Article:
Pulitzer Prizeâ€“winning author John Matteson illuminates three harrowing months of the Civil War and their enduring legacy for America.
December 1862 drove the United States toward a breaking point. The Battle of Fredericksburg shattered Union forces and Northern confidence. As Abraham Lincolnâ€™s government threatened to fracture, this critical moment also tested five extraordinary individuals whose lives reflect the soul of a nation. The changes they underwent led to profound repercussions in the countryâ€™s law, literature, politics, and popular mythology. Taken together, their stories offer a striking restatement of what it means to be American.
Guided by patriotism, driven by desire, all five moved toward singular destinies. A young Harvard intellectual steeped in courageous ideals, Oliver Wendell Holmes Jr. confronted grave challenges to his concept of duty. The one-eyed army chaplain Arthur Fuller pitted his frail body against the evils of slavery. Walt Whitman, a gay Brooklyn poet condemned by the guardians of propriety, and Louisa May Alcott, a struggling writer seeking an authentic voice and her fatherâ€™s admiration, tended soldiersâ€™ wracked bodies as nurses. On the other side of the national schism, John Pelham, a West Point cadet from Alabama, achieved a unique excellence in artillery tactics as he served a doomed and misbegotten cause.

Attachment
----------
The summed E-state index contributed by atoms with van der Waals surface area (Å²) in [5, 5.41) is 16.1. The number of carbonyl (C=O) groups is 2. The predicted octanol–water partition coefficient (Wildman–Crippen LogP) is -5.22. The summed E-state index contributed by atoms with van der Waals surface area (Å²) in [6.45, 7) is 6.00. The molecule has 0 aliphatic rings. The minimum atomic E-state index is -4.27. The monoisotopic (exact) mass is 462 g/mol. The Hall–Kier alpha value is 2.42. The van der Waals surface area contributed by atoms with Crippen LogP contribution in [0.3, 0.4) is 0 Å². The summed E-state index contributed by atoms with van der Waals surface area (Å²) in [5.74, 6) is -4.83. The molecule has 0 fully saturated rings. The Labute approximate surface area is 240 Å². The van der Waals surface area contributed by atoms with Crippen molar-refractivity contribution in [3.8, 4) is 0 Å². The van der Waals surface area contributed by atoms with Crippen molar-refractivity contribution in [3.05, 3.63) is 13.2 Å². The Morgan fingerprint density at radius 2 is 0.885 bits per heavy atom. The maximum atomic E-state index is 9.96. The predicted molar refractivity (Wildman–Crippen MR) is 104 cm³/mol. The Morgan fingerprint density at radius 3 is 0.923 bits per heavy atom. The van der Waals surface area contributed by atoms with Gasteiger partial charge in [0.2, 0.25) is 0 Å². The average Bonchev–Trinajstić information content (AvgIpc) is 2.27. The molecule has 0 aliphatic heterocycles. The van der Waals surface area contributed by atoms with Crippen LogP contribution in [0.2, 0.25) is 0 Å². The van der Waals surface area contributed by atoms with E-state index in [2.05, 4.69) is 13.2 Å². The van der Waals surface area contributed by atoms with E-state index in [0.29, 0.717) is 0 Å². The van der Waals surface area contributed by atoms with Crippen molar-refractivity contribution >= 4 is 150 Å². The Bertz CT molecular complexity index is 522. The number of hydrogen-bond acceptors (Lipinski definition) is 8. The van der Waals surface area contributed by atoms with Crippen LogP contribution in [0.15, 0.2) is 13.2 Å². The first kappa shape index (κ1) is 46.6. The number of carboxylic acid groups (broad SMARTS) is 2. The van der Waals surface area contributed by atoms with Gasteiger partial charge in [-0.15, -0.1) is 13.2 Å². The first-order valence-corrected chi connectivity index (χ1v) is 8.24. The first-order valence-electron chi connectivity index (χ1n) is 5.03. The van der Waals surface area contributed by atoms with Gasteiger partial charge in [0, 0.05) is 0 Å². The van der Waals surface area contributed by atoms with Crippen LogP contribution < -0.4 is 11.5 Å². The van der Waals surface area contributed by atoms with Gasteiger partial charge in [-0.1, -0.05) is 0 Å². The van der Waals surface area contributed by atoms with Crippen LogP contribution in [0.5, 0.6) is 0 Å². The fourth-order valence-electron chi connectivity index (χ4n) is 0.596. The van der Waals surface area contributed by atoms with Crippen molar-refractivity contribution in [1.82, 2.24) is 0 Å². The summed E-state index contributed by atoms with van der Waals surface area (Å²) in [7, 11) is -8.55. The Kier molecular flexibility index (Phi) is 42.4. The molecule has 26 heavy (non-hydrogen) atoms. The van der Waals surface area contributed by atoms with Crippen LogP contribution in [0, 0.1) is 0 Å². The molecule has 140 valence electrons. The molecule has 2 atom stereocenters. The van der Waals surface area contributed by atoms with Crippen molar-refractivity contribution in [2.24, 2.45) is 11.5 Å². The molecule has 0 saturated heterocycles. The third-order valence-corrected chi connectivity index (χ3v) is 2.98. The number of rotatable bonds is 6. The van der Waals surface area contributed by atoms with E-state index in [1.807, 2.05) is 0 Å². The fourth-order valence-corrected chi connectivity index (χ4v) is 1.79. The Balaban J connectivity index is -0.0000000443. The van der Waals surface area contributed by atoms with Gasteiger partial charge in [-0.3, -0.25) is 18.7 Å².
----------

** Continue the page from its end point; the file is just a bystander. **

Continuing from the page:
A Worse Place Than Hell brings together the prodigious forces of war with the intimacy of individual lives. Matteson interweaves the historic and the personal in a work as beautiful as it is powerful.